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6 tips for transferring a PCB schematic to layout

by: Apr 16,2014 1201 Views 0 Comments Posted in Engineering Technical

PCB schematic PCB Design

PCB Design Best Practices: Six things to consider when transferring a PCB schematic to layout. All the examples in this article are developed using the NI Multisim design environment, however the same concepts apply when using different EDA tools.

Initial Schematic Transfer
Transferring the schematic to the layout environment through the netlist file will also transfer the part information, netlist, layer information, and initial trace widths settings.

Here are some recommended steps for preparing for the layout phase:

1.Set the Grids & Units to desirable values. For finer placement control on objects and traces, the Part grid, Copper grid, Via grid and SMD grid can be set to 1 mil.
2.Set the Board outline clearance and Via support as required. PCB Manufacturers may have specific minimum or nominal recommendations for blind and buried via settings.
3.Set the Pads/Vias options according to the PCB manufacturer. Smaller vias with Drill diameter of 10 mils and Pad diameter of 20 mils can safely be used with most PCB manufacturers.
4.Set the design rules as desired.
5.Set custom shortcuts for the Favorite layers to quickly allow layer changes (and via creation) while routing.
Handling Errors in Schematic Transfer
One error that is common during the schematic transfer is nonexistent or incorrect footprint assignments. Some things to note:

•If a part in the schematic is missing a footprint, a warning message will indicate that the virtual component will not be exported. In this case, no default footprint information is transferred to layout and the component is simply removed from the layout.
•If a footprint is transferred but is not correctly matched to a valid footprint shape, a warning message will occur during the transfer to indicate the mismatch.
•Correct the footprint assignments in your schematic or create a valid footprint for any parts. When corrected, perform a forward annotation step to update and synchronize the design information.
Updating the Design through Annotation
Annotation is the transfer of design changes from schematic to layout, or layout to schematic. Both back annotation (layout to schematic) and forward annotation (schematic to layout) are critical to maintain design accuracy.

In order to safeguard the completed work, backup and archive the current revision schematic and layout files prior to any major forward or back annotation steps.

Do not make simultaneous changes in both the schematic and the layout. Make changes in one part of the design only (either in the schematic or layout) and then perform the correct annotation step to synchronize the design data.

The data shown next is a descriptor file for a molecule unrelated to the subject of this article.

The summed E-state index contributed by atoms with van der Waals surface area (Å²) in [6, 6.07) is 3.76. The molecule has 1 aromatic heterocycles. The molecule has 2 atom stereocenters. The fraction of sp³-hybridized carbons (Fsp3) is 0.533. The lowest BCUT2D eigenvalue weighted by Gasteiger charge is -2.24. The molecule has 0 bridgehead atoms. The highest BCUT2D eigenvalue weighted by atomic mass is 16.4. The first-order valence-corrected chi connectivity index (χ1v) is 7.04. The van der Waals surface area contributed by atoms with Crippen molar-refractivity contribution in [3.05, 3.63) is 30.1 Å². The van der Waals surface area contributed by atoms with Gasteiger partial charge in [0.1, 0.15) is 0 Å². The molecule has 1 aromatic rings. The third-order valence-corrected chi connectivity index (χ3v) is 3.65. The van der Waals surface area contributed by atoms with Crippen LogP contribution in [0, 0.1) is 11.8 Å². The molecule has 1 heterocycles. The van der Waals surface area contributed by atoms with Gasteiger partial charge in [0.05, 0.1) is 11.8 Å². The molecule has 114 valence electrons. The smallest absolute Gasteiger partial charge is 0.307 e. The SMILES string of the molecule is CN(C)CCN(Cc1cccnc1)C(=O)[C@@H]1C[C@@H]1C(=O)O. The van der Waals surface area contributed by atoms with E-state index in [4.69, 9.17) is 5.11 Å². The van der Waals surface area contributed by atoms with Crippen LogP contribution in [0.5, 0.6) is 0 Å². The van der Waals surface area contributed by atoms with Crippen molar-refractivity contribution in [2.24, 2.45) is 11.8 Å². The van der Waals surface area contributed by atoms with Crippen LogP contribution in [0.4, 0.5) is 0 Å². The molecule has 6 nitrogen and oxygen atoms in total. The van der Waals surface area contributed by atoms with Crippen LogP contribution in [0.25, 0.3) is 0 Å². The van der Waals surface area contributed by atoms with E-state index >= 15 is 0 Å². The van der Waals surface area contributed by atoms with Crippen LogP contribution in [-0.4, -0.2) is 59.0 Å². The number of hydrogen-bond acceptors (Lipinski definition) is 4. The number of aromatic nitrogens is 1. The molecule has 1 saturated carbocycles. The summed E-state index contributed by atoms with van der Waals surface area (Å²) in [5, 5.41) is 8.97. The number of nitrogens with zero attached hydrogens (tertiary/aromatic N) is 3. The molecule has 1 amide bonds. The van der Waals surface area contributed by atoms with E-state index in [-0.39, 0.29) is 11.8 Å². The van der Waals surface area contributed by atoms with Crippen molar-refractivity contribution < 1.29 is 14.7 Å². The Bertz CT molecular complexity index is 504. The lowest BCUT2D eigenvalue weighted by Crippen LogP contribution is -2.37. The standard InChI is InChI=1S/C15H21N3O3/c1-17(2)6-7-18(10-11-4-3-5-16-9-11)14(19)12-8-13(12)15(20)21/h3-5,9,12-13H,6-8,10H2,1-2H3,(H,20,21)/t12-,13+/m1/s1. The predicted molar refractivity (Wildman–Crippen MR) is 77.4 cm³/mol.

Renumbering parts
Part renumbering is a feature allowing the components on the PCB to be renumbered in a specific sequence. Reference designators should be ordered from top to bottom and in a left to right direction on the PCB. This increases the ease of locating parts on the boards during assembly, test, and troubleshooting.

Handling Last Minute Part or Netlist Changes
Last minute PCB part or netlist changes are undesirable but sometimes are needed due to part availability or detection of last minute design errors. If changes are needed in components or the netlist, these should be originated in the schematic and then forward annotated to the layout tool. Some tips:

1.If adding a new part (such as a pull-up resistor on an open-drain output) after the layout commences, add the resistor and net to the design from the schematic. After forward annotating, the resistor will be shown outside the board outline as an unplaced component and the ratsnest will be shown indicating the connecting nets. Place the component inside the board outline and route as normal.
2.Back annotation works best with reference designator changes, such as post layout renumbering.
Highlight Selection for Locating Parts
While laying out the PCB, a technique for viewing a specific component or trace in the schematic is to use a 'Highlight Selection' feature. This feature allows you to select a component or a trace (or multiple objects) and reviewing where they lie in the schematic.

This is especially useful when matching up bypass capacitors to their intended IC connections. Conversely, it is possible to locate particular components or traces in the layout when viewing the schematic.

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